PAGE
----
I knew who I was (but I knew I didn't fit)
I lost her,
And for the last 10 years and the next 20 I will look for her
I try the beach
My mind doesn't know the way there
But my feet recognize the paths
My back feels the familiar patches of sunlight
I steer myself closer to her
It's dinner time and the beach is almost deserted
I sit on the cooling sand, 
Watching a 17 year old girl by the water dig herself a hole
She runs the sand over her legs and up her thighs
She is not smiling. She is hiding.
I brace myself because I've found a part of what I lost
I turn to face the water again, and the lake finds my toes
I like it here (I fit)
Between the waves,
Under the sun,
I feel...

Friday, August 21, 2009

Hide and Seek

Oh my God. Oh my God. Oh my God. 


I just had a discussion with my father about homosexuality. He walked in as I was watching a news story about the ELCA accepting gay clergy. He immediately flipped a huge shit and said he was going to leave the Lutheran church. We talked for a good 20 minutes about everything, ranging from gay marriage (I told him I support it, he said over his dead body) to sexual attraction vs emotional attraction.

I don't know what to do. I don't know what to write. I don't even know how to put into words the emotions that my dad has put in my heart. 

I'm going to make a list of the things he said to me...
1. Gay marriage is not what God wanted
2. Homosexuality is a sin
3. Homosexuality is a DISEASE....
4. A same sex couple cannot effectively raise a child
5. He supports "homosexuality reparative therapy" and has heard "success stories"
6. Gayness is nurtured rather than nature
7. Women become lesbians due to inadequate emotional support from men

And a host of other things I'm too emotionally drained to write.


I don't know what to do. I'm so upset. If I were more independent I would say "fuck you" and move away but the fact of the matter is, I'm dependent on my parents right now to fund my education. 

My worst fear is that if I come out to my dad, he'll threaten to take away my school funds unless I participate in some sort of quick-fix therapy. I can't do that. I won't. I just... need to fast forward 3 years to when I'm finished with college and able to move very far away. I could come out at my college graduation, shouting "I'M GAY!" as I walk across the stage to receive my diploma. I could.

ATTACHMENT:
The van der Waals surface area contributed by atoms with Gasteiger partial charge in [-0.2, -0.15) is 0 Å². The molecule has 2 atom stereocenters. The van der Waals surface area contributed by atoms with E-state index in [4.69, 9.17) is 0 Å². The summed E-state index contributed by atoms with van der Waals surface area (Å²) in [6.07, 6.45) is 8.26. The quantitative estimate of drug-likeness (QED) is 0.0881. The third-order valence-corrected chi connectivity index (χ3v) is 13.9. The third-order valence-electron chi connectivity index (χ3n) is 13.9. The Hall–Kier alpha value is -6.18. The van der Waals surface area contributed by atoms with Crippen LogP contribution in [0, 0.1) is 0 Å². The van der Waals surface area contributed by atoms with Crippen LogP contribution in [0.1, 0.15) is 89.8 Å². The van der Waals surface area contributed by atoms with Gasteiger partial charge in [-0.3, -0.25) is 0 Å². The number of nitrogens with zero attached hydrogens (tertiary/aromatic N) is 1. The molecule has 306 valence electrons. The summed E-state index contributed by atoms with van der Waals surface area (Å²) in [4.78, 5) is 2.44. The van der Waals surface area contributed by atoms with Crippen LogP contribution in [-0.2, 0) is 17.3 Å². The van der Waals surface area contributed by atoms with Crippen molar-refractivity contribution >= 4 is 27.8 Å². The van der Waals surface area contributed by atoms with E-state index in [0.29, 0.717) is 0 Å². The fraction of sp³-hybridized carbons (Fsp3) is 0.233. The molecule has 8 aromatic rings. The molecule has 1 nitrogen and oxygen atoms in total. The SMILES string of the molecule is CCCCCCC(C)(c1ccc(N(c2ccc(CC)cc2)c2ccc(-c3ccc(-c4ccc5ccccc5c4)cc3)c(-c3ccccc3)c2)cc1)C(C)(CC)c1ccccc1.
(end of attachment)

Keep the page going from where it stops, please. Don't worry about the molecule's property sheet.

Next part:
I'm just scared. Really fucking scared. 

All I want is for my dad to say/write/whisper... imply this: 

Sorry for the huge downer.  I just had to write. I promise next time I'll be mildly funny. :)


Monday, August 17, 2009

Nostalgia central

Ladies and gentlemen... I'm back. I was out of town last week for a much needed break before classes start up again. My mom and I went up to a cabin on a little lake and had a Grey's Anatomy and booze-filled vacation. None of MY secrets came out, but I found out a few things about my super-conservative father's hippie days. I think that maybe if he could open up to me about things like that, maybe I could open up to him too. It's a process and I'm going to start working towards becoming closer with him. We could bond over our shared love for spicy food and High School Musical. 

...I miss my dad. 

You know who else I miss? My best friend. This is what happens when you date your best friend, kids: you break up, and you're not best friends anymore. I never believed that until it happened. I KNEW we would break up, because lets face it: he has a penis, and I'm extremely gay. 

It started out innocently enough: 6 too many shots at a Christmas party on the night my Gramie passed away. One drunken (short) make-out session later, I was mentally slapping myself in the face for mixing up a perfectly perfect friendship. Two days later, He Who Shall Not Be Named professed his love for me and I felt so guilty and confused and afraid of losing him that I told him I loved him too. I actually said that. I. Love. You. 

What I said wasn't a lie... I did love him. I do. However I was not IN love with him and after 4 months of fighting my gayness just for old times sake, I broke it off. We swore to remain friends; we swore we'd go back to how things were before we dated. Let me tell you this: